Corporate staff expense for 2010 was approximately $63 million, up $19 million from 2009. As I explained on previous conference calls, the primary reason for the increase are higher consulting expenses, both for our procurement project and the Vision 2015 strategic review, higher incentive compensation expenses and the overlapping expenses of both Bill Walter and Pierre during the year. Of course, we also had modestly higher cost in other areas as we began to invest for growth.

As regards the quarterly timing of expenses instead of compensation expenses were slightly higher in the fourth quarter, partially due to the performance-based component which is a function of our stock price. Also, the timing of the procurement project spending was more heavily weighted to the fourth quarter. For 2011, we're projecting corporate expenses of approximately $60 million. Lower consulting expenses are largely offset by spending on growth initiatives. For example, investments to support growth in rapidly developing economies and mergers and acquisitions. Certain expenses for Bill Walter will carry forward into 2011 but will be finished near the end of the year.

Regarding our tax rate, within the adjusted net income of $77.9 million or diluted earnings per share of $1.07 per share, FMC reported a tax rate of 28.9%. Throughout 2010, FMC had projected a full year tax rate of 30%. The tax rate is favorable to guidance, partially due to the 2010 R&D tax credit, which was included in the year end 2010 Tax Relief bill, but primarily, due to a higher proportion of the full year's profits being earned in foreign-tax jurisdictions, which are generally have lower tax rates than United States. The lower tax rate favorably impacted earnings per share by $0.07 per share when compared to previous guidance of 30%. We expect to sustain the 29% tax rate for the year 2011.

Moving to free cash flow. For 2010, free cash flow was $258 million. This compares favorably to the previous guidance of $200 million for the year. The favorable performance was primarily due to lower year end working capital.

Regarding share repurchases. During the quarter, we repurchased approximately 1.3 million shares, representing a total dollar amount of approximately $100 million.

The remaining dollar value of shares that may yet be purchased under the currently announced repurchase program is approximately $55 million. As a reminder, the repurchase program does not include a specific timetable or a price target and may be suspended or terminated at any time.

Now turning to a change in the way we are going to present pension expense in our income statement beginning in 2011. Starting this year, we're going to make an adjustment to our guidance and reporting of earnings before restructuring and other income and charges for the amortization of certain pension and other post-employment benefits. Similar to a number of other company announcements in the fourth quarter, we're going to adjust our earnings to exclude the amortization of past gains and losses and our defined benefit plans, which are predominantly in the United States.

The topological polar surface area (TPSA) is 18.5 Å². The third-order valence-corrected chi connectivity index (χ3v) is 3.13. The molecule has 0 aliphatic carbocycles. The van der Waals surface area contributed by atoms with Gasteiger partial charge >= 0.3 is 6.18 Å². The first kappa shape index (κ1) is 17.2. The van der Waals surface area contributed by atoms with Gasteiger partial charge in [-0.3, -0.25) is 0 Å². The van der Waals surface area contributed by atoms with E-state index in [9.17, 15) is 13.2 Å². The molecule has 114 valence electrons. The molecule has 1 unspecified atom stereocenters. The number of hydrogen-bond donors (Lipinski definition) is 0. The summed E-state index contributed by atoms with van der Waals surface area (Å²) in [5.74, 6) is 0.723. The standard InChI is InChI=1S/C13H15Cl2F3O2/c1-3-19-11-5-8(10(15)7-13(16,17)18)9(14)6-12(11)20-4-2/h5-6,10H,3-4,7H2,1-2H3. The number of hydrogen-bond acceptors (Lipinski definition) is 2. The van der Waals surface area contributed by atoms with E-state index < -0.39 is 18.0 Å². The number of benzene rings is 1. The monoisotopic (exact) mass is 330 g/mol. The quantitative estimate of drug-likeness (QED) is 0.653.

We are making this change as we believe that removing the impact of the amortizations provides a better understanding of the underlying profitability of our business and provides a more relevant basis for assessing underlying earnings trends.

Other areas, elements that make up the pension expense for U.S. GAAP reporting. The service cost and planned amendments amortization will continue to be reported in our pro forma earnings. These elements reflect the current year costs to our businesses for the employment benefits provided.

Excluded from future earnings before restructuring or other income or expense will be those costs that reflect the adjustments of accumulated obligations and returns on investments. Such costs can vary significantly from period to period based on actuarial assumptions used and the asset returns on the balance sheet date. The impact of these changes, both positive and negative, are currently smooth through future earnings, such that any charges may continue to be taken well after the event that created them. Each year, a new layer of amortizations may be added on top of those already existing, adding to the difficulty of assessing their impact on true underlying business performance.

Please see our Investor Relations page on fmc.com under the heading Non-GAAP Terms, for a more detailed analysis of the historic elements of our pension costs and the period-over-period adjustments as a result of this charge and reporting adjusted earnings.

Had we adopted this practice in 2010, our adjusted EPS would have been higher by $0.11. As you know, most of the pension expense items that we are excluding from earnings before restructuring and other income charges have historically been included in the other income expense item in our segment reporting data. Excluding these pension charges, the largest remaining item include LIFO expense and the long-term incentive compensation for leaders of our business segments. For 2011, we estimate that other income and expense will be an expense of $25 million.

Turning now to 2011 free cash flow. For 2011, we're estimating free cash flow to be approximately $300 million. This estimate includes approximately $40 million to $50 million and cash spending at Foret to address the restructuring of our Phosphate business. This projection also includes $160 million in capital spending. The capital spending estimate includes approximately $60 million in expansion capital, primarily to increase capacity in BioPolymer, lithium and soda ash.